Monday, June 3, 2019

What is "Virtue" in Cultivation?

There are two forms of Virtue: Virtue can mean "force" or "power", in the sense that 'virtue' relates to the word 'virility'. This power depends on one's ability to impose his force on the world.

In the most obvious sense, Virtue is the physical force that a person can impose on his surroundings. This includes his physical strength and health, but also things like his intellect and wit.

But these things are limited. Even in one's prime, there are limits to what a person's physical strength or vigor can accomplish. Even at the peak of one's intellect, there's limits to what one can manage to achieve through the mind.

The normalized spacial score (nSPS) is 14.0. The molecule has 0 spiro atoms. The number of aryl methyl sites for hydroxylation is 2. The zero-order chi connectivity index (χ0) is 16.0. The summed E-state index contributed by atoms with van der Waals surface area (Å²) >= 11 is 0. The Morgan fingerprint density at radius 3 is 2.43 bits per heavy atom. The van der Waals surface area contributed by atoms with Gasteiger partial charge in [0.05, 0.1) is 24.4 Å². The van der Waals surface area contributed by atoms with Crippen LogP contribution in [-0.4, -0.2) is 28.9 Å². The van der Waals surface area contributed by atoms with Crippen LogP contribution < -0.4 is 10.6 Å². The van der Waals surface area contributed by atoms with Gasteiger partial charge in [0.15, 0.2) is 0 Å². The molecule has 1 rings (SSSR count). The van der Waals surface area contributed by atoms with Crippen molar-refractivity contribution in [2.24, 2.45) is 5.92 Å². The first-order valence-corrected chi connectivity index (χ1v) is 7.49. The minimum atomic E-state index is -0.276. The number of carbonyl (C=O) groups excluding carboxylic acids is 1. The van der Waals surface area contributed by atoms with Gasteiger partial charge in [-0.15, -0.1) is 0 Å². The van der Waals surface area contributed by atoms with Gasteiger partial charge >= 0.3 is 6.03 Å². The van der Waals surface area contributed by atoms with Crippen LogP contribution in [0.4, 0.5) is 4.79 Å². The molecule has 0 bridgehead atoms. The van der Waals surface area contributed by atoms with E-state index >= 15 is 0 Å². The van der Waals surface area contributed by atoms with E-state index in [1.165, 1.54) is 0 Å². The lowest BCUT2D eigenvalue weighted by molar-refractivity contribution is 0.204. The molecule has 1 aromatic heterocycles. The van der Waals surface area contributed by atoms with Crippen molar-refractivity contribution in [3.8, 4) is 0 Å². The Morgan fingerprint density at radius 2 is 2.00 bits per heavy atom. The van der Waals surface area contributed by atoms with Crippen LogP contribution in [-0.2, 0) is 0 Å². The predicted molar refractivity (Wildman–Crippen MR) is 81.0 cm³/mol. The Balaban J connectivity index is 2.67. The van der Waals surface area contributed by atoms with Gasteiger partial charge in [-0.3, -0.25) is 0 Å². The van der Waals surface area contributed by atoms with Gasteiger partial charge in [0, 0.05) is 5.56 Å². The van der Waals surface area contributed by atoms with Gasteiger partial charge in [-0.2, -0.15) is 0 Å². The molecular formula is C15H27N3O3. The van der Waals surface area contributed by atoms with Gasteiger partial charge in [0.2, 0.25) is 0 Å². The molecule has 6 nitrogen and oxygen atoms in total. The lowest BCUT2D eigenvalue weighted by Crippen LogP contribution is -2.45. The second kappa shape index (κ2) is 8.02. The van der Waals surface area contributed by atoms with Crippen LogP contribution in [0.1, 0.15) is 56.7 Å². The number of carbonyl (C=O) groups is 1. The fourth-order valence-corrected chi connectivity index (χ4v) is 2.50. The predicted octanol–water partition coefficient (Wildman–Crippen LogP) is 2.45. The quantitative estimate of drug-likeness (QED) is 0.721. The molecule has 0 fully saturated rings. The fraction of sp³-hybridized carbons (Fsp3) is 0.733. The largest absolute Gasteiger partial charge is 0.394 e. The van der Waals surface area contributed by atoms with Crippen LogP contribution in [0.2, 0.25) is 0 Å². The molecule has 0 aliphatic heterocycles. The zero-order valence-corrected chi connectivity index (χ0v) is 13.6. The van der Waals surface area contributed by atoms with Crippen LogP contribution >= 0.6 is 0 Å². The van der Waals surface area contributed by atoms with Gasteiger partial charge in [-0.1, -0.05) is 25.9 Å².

And over time, these forces reach a peak and then ebb. Even someone who has made a great effort to develop physical strength, or speed, or endurance, will find that over a few years those things will weaken and fade, ravaged by time.  And even the sharpest mind will find that over a few decades, their intellect will weaken too, the mind will become less sharp, forgetfulness will increase and mental exhaustion will develop.

The second kind of Virtue is one's spiritual strength.  This is developed by accumulating Virtue through practice, and then applying that inner Virtue to emanate Virtue in the outer world. This force does not ebb, it only gains. It cannot be dulled by time or the ravages of age.

Inner Cultivation is not easy; it takes more work than building up the muscles or even sharpening the mind. But it is also a power that endures.